"We have taken these five ambitions as a starting point to developing an IT strategy map that is similar to a balanced score card," says Rösch. "This score card actually breaks down our strategic ambitions into 17 objectives. Each of these is related to at least one of the strategic ambitions and, in turn, each of the 17 objectives is supported by a number of initiatives or strategic projects and tracked by KPIs so that we know we're following our strategy. "

Turning company ambition into tangible benefit for the customer has long been the preserve of the IT department, as Rösch explains. "For the customers, serving them breaks down into two IT objectives. Business and IT build efficient business processes, and secondly IT is proactively involved in developing new offerings that create competitive edge. So we're looking both at the existing business, how to make it as efficient as possible and what IT can do to help that, but also looking into the future at what new offerings there are."

One example cited by Rösch is Vattenfall's highly publicised engagement in E-mobility. "E-mobility is intrinsically linked to IT. So if you look at the loading station, an electric filling station on the street, this is connected to the billing system, and we are working on the future possibility to actually go roaming between stations belonging to different providers which is a challenge."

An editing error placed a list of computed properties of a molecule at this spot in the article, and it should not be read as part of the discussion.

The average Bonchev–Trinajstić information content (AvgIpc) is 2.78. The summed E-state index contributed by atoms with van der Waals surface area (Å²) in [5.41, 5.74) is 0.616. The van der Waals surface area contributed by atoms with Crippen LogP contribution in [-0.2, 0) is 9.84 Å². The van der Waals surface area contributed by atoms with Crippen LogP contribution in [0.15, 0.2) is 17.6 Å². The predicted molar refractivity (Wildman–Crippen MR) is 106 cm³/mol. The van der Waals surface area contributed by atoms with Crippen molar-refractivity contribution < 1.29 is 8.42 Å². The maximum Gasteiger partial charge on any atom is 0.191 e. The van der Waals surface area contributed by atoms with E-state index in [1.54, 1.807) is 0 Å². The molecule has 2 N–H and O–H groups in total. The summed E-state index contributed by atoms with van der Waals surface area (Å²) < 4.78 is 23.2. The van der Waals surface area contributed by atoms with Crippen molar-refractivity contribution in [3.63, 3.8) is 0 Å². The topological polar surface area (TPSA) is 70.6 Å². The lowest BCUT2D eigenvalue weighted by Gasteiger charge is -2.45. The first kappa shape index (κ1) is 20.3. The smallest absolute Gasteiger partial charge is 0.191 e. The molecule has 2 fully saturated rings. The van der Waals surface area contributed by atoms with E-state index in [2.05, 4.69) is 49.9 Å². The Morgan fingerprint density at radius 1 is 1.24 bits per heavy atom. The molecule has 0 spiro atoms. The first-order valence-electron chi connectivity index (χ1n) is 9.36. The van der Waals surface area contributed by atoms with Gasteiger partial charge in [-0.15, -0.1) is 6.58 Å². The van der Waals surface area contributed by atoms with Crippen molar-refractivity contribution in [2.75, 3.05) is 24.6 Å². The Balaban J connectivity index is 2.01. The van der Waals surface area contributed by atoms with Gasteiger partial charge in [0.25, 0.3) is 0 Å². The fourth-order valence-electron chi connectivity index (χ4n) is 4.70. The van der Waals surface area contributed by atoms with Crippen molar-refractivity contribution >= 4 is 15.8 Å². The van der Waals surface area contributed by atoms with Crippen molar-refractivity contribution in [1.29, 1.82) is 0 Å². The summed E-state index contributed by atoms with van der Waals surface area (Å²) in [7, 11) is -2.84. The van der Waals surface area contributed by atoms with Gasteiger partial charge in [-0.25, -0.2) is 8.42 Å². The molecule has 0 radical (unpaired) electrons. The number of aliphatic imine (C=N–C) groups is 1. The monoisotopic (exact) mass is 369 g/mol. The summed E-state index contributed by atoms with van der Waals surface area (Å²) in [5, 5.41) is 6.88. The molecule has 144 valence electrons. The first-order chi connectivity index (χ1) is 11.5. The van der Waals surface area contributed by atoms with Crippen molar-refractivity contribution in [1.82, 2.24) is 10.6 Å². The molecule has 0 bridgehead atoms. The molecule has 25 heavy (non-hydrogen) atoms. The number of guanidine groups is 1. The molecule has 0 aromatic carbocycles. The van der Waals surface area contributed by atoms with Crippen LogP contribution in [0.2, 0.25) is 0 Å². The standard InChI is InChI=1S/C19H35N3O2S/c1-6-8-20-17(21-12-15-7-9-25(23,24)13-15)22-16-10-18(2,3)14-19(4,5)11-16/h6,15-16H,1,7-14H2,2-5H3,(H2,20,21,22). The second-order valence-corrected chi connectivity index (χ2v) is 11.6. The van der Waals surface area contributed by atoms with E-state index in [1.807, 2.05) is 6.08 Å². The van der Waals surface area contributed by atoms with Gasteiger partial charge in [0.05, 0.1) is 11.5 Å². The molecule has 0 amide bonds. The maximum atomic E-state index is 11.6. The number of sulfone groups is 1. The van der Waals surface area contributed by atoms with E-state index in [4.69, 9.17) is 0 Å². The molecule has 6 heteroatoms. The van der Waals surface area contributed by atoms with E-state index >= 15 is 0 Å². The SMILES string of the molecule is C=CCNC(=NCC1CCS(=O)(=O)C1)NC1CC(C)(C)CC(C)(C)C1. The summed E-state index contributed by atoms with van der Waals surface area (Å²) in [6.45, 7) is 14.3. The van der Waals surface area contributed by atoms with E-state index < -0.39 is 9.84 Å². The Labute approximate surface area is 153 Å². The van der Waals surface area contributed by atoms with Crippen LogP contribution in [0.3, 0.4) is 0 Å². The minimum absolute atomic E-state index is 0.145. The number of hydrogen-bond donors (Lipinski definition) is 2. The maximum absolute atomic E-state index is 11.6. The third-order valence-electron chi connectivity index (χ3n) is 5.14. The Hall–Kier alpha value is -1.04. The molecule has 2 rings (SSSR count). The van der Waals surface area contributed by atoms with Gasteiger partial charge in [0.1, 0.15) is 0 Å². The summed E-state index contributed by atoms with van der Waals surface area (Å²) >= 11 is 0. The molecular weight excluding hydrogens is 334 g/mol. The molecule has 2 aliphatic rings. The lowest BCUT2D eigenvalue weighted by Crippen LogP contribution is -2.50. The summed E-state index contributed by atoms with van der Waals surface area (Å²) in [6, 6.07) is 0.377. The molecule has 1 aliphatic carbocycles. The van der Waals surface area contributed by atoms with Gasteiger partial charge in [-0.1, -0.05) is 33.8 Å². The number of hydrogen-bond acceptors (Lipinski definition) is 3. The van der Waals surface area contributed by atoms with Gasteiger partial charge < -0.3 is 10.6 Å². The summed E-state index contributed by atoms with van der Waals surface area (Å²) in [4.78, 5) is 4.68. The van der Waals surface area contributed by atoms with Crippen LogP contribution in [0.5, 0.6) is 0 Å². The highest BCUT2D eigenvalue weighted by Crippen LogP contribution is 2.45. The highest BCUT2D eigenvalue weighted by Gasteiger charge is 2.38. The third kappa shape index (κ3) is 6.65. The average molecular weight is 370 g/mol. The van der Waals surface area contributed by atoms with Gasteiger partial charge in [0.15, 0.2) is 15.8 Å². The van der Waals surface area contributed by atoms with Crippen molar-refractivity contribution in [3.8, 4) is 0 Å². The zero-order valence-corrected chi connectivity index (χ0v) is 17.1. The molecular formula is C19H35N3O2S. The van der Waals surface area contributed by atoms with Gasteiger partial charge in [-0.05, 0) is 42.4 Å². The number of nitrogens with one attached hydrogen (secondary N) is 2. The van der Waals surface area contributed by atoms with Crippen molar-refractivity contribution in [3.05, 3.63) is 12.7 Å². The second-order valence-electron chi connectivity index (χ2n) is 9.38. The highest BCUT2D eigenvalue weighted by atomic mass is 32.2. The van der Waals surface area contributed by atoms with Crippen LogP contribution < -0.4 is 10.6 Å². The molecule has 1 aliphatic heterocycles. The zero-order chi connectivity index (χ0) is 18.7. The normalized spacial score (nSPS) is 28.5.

Efficiency with IT

In addition to serving the needs of the customer, the IT department of Vattenfall Europe is also tasked with consolidating its own infrastructure with the aim of making the company as efficient internally as it projects to be externally.

"We undertook a group-wide strategic review of infrastructure in 2006 and realised we were faced with two challenges," says Rösch. "First of all, when benchmarking the total cost of the IT infrastructure, it was clearly the case that it was over the benchmark level. So we worked towards consolidation and integration to reduce the cost of the IT infrastructure, while at the same time looking forward to predict that increasingly our business would integrate across the various countries and across the parts that Vattenfall has acquired over the years."

The "One IT Infrastructure" team identified that the way in which people were working was going to change dramatically, so they developed a set of tools that support the creation of virtual teams, allowing people to work with Stockholm partners in the morning, Brussels colleagues in the afternoon and then with teams from Hamburg and Berlin the following day. Such a setup obviously called for a more sophisticated and - most of all - common IT infrastructure.